Who should have your fingerprints?
Dystopian staffers talk data retention, presumption of innocence, and the dark side of human nature
Josh.Folland: Did you see this article? “Feds Walk Into A Building, Demand Everyone’s Fingerprints To Open Phones.”
Katherine.Gorham: Wow. Dystopian much?
Josh.Folland: Very. But I was always under the impression the law could compel you to give up your fingerprint.
Trevor.Pott: Josh is correct.
Josh.Folland: Them storming a building to collect them en masse is mildly frightening. (I use mildly because this sh*t just doesn’t surprise me anymore).
Katherine.Gorham: They had a warrant. A super-vague warrant, to be sure, but it wasn’t totally random.
Trevor.Pott: I don’t care. They eliminated the presumption of innocence for an entire building’s worth of people.That’s bulls**it.
Josh.Folland: They had a warrant to try to find evidence to get a less-stupid warrant.
Katherine.Gorham: I’m not saying it was a good move. Just not a warrantless bad one. Also, what’s the data retention policy on randomly collected fingerprints? Forever?
Josh.Folland: I can only imagine it goes in “your file”, yeah. Prosecutors would love if they had every person’s fingerprint forever, no? As opposed to waiting until they get put into the system.
Trevor.Pott: They collected my fingerprints at the airport when I applied for a NEXUS card, and told me they would be retained by both nations, presumably forever. Once they have that info, does anyone expect them to give it up?
Katherine.Gorham: No. But I wondered if there was any specific legislation about it.
Trevor.Pott: There’s lots of precedent in the UK for Law Enforcement Agencies (LEAs) to not delete fingerprints, DNA and more when they are supposed to. I expect all members of the Five Eyes to carry equal antipathy towards their own citizens.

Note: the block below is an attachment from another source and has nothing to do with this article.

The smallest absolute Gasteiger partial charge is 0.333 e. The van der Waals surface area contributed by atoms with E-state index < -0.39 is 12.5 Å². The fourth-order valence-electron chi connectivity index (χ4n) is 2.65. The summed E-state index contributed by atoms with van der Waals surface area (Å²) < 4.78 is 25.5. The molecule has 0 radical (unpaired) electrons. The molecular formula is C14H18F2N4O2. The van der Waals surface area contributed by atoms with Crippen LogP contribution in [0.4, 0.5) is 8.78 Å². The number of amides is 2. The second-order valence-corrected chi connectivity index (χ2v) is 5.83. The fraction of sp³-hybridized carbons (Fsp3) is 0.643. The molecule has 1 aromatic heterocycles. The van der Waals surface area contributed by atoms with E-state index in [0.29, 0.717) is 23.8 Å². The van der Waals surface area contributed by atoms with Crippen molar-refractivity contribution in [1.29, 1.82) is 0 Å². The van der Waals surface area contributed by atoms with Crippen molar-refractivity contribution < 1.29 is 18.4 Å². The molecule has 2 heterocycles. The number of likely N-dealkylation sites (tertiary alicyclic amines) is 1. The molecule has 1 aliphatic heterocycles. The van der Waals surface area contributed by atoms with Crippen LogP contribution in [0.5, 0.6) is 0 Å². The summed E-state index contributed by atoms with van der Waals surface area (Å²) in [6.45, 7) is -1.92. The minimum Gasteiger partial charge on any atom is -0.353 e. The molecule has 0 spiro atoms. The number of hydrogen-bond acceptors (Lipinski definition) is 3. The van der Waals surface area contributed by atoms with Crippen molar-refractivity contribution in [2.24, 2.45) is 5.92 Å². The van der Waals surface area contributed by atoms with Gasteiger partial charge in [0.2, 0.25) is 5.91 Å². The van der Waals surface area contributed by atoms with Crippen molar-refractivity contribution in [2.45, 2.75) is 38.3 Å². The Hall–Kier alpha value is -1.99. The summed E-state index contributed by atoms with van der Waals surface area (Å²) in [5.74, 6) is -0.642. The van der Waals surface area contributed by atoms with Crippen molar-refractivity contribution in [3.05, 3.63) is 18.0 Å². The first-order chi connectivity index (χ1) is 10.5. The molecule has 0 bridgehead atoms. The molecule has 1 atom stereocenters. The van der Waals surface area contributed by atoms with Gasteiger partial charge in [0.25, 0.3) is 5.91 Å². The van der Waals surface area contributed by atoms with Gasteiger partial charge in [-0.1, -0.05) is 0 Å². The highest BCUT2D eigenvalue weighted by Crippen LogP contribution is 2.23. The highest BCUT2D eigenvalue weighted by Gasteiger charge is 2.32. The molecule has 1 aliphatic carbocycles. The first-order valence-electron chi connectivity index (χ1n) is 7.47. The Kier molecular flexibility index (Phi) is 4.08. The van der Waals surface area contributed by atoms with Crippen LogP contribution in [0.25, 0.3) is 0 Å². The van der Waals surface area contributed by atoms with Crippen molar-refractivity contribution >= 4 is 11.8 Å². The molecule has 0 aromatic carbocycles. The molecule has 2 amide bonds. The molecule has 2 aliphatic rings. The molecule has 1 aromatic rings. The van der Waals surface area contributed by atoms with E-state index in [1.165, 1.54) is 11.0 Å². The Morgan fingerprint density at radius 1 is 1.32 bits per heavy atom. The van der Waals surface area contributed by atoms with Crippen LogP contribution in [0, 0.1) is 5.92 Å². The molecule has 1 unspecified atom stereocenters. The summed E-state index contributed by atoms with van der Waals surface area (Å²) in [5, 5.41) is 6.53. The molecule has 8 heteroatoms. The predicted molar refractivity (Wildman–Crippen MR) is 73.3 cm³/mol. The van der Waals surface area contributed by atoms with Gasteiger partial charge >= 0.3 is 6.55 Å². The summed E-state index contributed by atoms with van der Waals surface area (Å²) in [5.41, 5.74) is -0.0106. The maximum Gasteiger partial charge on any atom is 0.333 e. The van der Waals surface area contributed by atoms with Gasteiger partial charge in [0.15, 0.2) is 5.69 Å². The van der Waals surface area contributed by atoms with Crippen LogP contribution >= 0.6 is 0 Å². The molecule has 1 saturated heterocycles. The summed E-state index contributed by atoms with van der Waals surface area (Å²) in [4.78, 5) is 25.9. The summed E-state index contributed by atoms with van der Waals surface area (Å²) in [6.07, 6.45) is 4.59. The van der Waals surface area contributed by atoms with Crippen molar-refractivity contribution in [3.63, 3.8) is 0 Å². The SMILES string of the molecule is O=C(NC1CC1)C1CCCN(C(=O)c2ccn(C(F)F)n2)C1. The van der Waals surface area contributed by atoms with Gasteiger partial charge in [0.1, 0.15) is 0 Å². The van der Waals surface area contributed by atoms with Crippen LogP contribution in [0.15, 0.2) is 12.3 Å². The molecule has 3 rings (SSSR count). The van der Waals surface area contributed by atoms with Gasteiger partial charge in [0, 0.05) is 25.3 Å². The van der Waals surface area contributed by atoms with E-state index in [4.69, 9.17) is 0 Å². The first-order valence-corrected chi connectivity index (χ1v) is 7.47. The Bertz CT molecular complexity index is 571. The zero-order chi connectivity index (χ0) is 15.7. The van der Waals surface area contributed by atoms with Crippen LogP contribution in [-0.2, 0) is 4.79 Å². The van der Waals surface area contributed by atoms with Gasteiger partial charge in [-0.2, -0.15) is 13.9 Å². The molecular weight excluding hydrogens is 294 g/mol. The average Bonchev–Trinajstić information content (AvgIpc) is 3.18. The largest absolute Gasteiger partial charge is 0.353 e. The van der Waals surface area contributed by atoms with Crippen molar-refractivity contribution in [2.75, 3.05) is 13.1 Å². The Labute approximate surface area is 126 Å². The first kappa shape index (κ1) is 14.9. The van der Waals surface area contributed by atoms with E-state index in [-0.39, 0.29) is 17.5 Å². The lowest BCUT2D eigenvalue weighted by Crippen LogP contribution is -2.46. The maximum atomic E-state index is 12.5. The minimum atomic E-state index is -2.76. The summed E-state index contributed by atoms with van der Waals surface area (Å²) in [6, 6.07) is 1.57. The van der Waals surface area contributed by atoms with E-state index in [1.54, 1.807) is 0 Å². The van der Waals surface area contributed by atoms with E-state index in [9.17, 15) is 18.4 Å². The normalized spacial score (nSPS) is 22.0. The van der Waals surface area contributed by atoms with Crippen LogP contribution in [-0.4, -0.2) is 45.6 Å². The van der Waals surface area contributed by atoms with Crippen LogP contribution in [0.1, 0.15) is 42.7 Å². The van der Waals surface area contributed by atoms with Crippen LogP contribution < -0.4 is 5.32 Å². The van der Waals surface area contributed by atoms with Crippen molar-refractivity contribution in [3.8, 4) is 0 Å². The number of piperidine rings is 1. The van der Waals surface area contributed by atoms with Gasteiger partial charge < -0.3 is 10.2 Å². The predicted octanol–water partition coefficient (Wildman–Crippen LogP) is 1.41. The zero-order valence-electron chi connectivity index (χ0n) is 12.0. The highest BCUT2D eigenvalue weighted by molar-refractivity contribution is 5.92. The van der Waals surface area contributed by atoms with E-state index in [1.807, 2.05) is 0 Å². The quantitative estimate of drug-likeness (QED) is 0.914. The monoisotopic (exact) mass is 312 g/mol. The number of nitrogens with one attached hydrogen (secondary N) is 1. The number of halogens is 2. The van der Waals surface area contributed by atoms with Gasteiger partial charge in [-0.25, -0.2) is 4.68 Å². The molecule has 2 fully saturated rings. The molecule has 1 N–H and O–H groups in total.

In Canada, we have Bill C-51, which effectively hands our LEAs carte blanche to do anything they want.
Katherine.Gorham: I don’t really care if law enforcement has my fingerprint, but as with any mass data collection scheme, I have a lot of other objections: where do they store it? How secure is it? Who else can see it? (Whether authorized or unauthorized.)
Trevor.Pott: Re: the safety of your fingerprints: they are not safe. At all. Even if you are among the most highly vetted, critically important people in the US government. Others are aware of this. No, nobody cares. Apathy and negligence always win out.
Josh.Folland: I cannot in good conscience support or agree with anyone who thinks C-51 is a good idea, let alone vote for them
Katherine.Gorham: There’s a point of similarity between C-51 and the court filing to get that mass fingerprint warrant, in my opinion. Both of them used amazingly impenetrable, obfuscating language. I can’t say “on purpose”, because I have no idea if that as the case. But I do wonder if we’re facing a problem with law and technology: do the people voting for the legislation (or the people authorizing warrants) actually understand what they are signing? Or is it to them, basically “blah blah blah PASSWORD something something DATA technobabble SECURITY.”?
Trevor.Pott: No, I don’t think most people understand what they’re voting on. Certainly not elected officials. They not only don’t understand the problem – and why should they, most sysadmins don’t – they don’t understand the consequences of various choices, including inaction.
This really boils down to “why lobbying works”. Lobbying works because an elected official can only vote for, or table legislation on, a solution that they have encountered to a problem they even know exists. Often, lobbying is nothing more than getting enough airtime to present the problem and your proposed solution. No bribing required.